When Be Well reader Keli Engleson—better known to some of you, perhaps, as Yoga Peach—emailed me to ask if she could share her story of how she conquered her first triathlon, the Nation’s Triathlon in D.C., I was eager to hear it. For one, I think more and more of us are becoming interested in triathlons, as marathon running continues to swell in popularity and many people with a “been there, done that” mentality are starting to seek out new challenges. But I also thought it was interesting because what I knew of Keli, mainly through our messages on Be Well Philly’s Facebook page, is that she’s not a runner. Like, at all. Yoga is her thing, so I wanted to hear how she not only turned herself into a running maven, but also tackled swimming and biking to boot.
Here’s Keli’s story, in her own words.
You haven’t always been a runner, right? What made you want to lace up?
I’ve been active and interested in fitness since my teen years but I never ran until February of this year. I thought I hated it. After making a decision to pursue training for my first triathlon, I had no choice but to overcome my running challenges. I remember when at first I could barely run a mile or two without stopping. I was determined to push through the struggle and within a couple weeks I noticed progress. I ran my first half marathon six weeks later. Positive mindset was key and reminding myself that if I could run a half marathon then I was capable of pushing through the run in the triathlon.
What made you want to do a triathlon? Did you have a goal in mind at the outset?
Fourteen months ago while talking with a triathlete, I remember saying to him, “I could never do that.” I went home that evening saying to myself, “Wait a minute, can I?” The idea of a new physical challenge intrigued me. Pushing my mind and physical limits teaches me to be comfortable being temporarily uncomfortable. In some ways I find my athletic experiences reflect my life experiences. Physical challenges strengthen me more than just physically. They encourage focus, goal setting, mental growth and confidence. I began to imagine that the energy that comes with a huge race like a triathlon would be extraordinary. My goal was simply to stay dedicated to training and cross that finish line before before the course cut off. Sometimes I put a lot of pressure on myself, and while doing my best is important to me I really wanted to make sure I enjoyed my first triathlon experience.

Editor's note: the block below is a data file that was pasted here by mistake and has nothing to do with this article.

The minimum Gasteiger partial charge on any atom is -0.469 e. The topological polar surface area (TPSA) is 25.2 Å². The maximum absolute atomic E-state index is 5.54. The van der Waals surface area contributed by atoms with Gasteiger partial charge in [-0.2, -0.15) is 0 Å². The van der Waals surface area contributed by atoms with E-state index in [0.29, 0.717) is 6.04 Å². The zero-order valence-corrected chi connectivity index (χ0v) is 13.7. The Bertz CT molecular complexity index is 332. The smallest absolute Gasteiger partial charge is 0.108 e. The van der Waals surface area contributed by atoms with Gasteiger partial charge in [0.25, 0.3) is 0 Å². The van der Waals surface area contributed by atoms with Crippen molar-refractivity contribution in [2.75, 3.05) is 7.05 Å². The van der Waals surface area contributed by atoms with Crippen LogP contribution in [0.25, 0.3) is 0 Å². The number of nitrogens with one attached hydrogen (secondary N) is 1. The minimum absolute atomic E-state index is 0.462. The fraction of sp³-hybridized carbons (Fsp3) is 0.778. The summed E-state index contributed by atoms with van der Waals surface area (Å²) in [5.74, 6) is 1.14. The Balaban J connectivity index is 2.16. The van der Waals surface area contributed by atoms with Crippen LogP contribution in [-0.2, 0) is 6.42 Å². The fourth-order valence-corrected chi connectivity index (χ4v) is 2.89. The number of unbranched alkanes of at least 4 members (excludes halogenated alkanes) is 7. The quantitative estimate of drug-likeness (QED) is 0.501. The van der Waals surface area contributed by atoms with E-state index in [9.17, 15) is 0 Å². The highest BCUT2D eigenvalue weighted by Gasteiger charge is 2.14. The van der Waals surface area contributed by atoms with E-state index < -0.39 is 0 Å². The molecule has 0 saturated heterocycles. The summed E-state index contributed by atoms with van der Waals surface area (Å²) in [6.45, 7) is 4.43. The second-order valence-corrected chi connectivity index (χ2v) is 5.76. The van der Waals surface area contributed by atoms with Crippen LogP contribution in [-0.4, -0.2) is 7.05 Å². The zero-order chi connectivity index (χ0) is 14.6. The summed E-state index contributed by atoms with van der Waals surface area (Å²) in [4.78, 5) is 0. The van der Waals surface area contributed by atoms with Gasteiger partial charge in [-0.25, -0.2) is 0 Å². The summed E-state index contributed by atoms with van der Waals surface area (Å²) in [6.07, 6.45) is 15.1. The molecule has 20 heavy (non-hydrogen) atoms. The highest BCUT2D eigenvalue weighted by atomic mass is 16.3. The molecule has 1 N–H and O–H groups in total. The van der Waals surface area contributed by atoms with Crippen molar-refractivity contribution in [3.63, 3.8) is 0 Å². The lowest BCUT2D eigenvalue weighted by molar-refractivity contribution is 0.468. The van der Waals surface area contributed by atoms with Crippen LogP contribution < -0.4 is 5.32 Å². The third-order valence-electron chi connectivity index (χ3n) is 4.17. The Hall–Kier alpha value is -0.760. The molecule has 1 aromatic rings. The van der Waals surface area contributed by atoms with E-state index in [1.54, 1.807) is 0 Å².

What was training like? Was it similar to anything else you’ve ever trained for? And what was the hardest or most challenging part?
Training required a lot of discipline, which is the fuel of achievement. It required motivation, dedication, positive mindset and focus. In the beginning, accepting that I wasn’t going to be the fastest runner in my running group challenged me. Once I was in a consistent training pattern, I really looked forward to most training days along with the energy that the workouts provided. Sometimes, it even seemed like rest days challenged me more than training days. It was important to remind myself that over-training can be as harmful as under-training.
Which event was your favorite and least favorite to train for?
Can you guess what my least favorite was? That’s easy: running. I put the least amount of training time into swimming, but I think it was my strongest of the three sports. I really enjoyed cycling, too. The excitement and the rush of energy while I envisioned crossing the finish line motivated me to keep going.
How did you manage to find the time to train for three events? Where did you train?
When I began training, I joined the run club at The Sporting Club at the Bellevue. I ran with a great group of people twice a week at 6 a.m. Eventually I started running on my own midday. I usually ran through Independence Hall and over Ben Franklin Bridge or to the Philadelphia Museum of Art. I did most of my cycling training and all of my swims at The Sporting Club. Keeping up with a regular yoga practice at times was challenging but essential for my mind and body. Finding time isn’t as hard as most people think. You could wake up earlier and if you have time to spend online or watch TV, you have time to train. All it takes is patience and willpower. If you want really something it becomes a priority and you will make the time for it.
Triathlons—and all the gear that goes into them—seem expensive. Is that a fair perception?